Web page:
It's possible that when you import data into your Excel sheet, it imports both date and time values as a single text string. TIMEVALUE function can handle all such kinds of data and return the correct time value, provided that the date-time is recognized by Excel.

In all the cases when Excel fails to recognize the date-time string, TIMEVALUE will also render incapable to extract the time component from such dates. Here we need to handhold the TIMEVALUE function a bit and use string splitting functions like (LEFT, RIGHT, or MID) to extract the time component from the string and relay only those specific characters of the text string to the TIMEVALUE function, like so:

`=TIMEVALUE(RIGHT(A4,8))`

In the first two cases, the TIMEVALUE function on its own is able to return the time components from the date. But in the third case, since the input date is not in an Excel recognized format so the TIMEVALUE function fails to fetch the time component from it.

Notice how in the third case, the final 8 characters of the text string represent the time value (i.e., 18:23:00). You can use the RIGHT function to extract these 8 characters and relay them as-is to the TIMEVALUE function.

If your date-time text string was constructed differently, you can still use the LEFT or MID functions to pretty much extract the time component from any position, as long as it's in a valid form, of course.

### Example 4 – TIMEVALUE Function on Valid Time Values

In rare cases, you may have a dataset that's largely composed of text strings that represent time values, but there are few values in between that are *valid* time values. When you apply the TIMEVALUE to the entire data set, you'll notice that it returns a #VALUE error for data points that are valid time values.

This isn't an anomaly, it's a shortcoming of the TIMEVALUE function. However, there's an easy fix. Instead of applying just the plain vanilla TIMEVALUE formula, use the following formula instead:

`=TIMEVALUE(TEXT(A2, "h:mm:ss")`

Notice how in the above example, the plain vanilla TIMEVALUE function returns a #VALUE! error, but adding the TEXT function fixes things. You can apply the longer formula even for values that are already entered as text strings, so you can just insert it in a cell and drag it down the column for the entire data set.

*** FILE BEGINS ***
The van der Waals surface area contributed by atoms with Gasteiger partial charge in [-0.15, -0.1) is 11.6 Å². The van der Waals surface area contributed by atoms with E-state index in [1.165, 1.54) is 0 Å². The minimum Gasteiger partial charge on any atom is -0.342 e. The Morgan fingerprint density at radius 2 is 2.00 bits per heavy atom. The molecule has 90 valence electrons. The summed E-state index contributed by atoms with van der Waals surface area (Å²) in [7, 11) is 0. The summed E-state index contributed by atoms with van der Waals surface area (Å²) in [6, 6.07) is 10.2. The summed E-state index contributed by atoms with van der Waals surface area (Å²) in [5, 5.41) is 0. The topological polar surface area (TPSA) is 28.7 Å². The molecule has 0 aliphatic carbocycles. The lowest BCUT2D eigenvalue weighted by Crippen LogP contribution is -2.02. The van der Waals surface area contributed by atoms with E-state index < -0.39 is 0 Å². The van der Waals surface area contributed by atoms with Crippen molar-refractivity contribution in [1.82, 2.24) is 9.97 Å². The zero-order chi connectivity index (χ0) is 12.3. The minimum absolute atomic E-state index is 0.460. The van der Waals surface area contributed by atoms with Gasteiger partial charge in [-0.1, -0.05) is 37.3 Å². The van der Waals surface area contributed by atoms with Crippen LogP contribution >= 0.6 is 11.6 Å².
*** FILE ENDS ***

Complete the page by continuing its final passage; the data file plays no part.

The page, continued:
### TIMEVALUE vs. DATEVALUE Function

The names give it away, but both functions have a largely similar role to play on your Excel sheet. Much like how the TIMEVALUE function converts valid time values inserted as text strings to an Excel time value, the DATEVALUE function does the same for dates.

Even though they have different purposes, they can do some very powerful things when combined. Let's revisit our third example for instance. We used the TIMEVALUE function to extract the time component from a date-time like text string that contained both the date and time values. However, you could've preserved that date if you had also added the DATEVALUE function to the mix, like so:

`=DATEVALUE(A2)+TIMEVALUE(A2)`

The formula here is essentially just individually calculating the date and time values and adding them together. Think about it, both functions return a numeric value (a serial number that represents date/time).

When you add the serial number for a time value (which is a fraction of a day), it adds a decimal value to the DATEVALUE function's output. When added and formatted to display both time and date values, this formula will work fine for you.

That's a wrap for the TIMEVALUE function. While you practice these formulas and work up an appetite for some more functions and formulas, we'll have another one of these functions loaded for you. We'll keep you busy—we promise.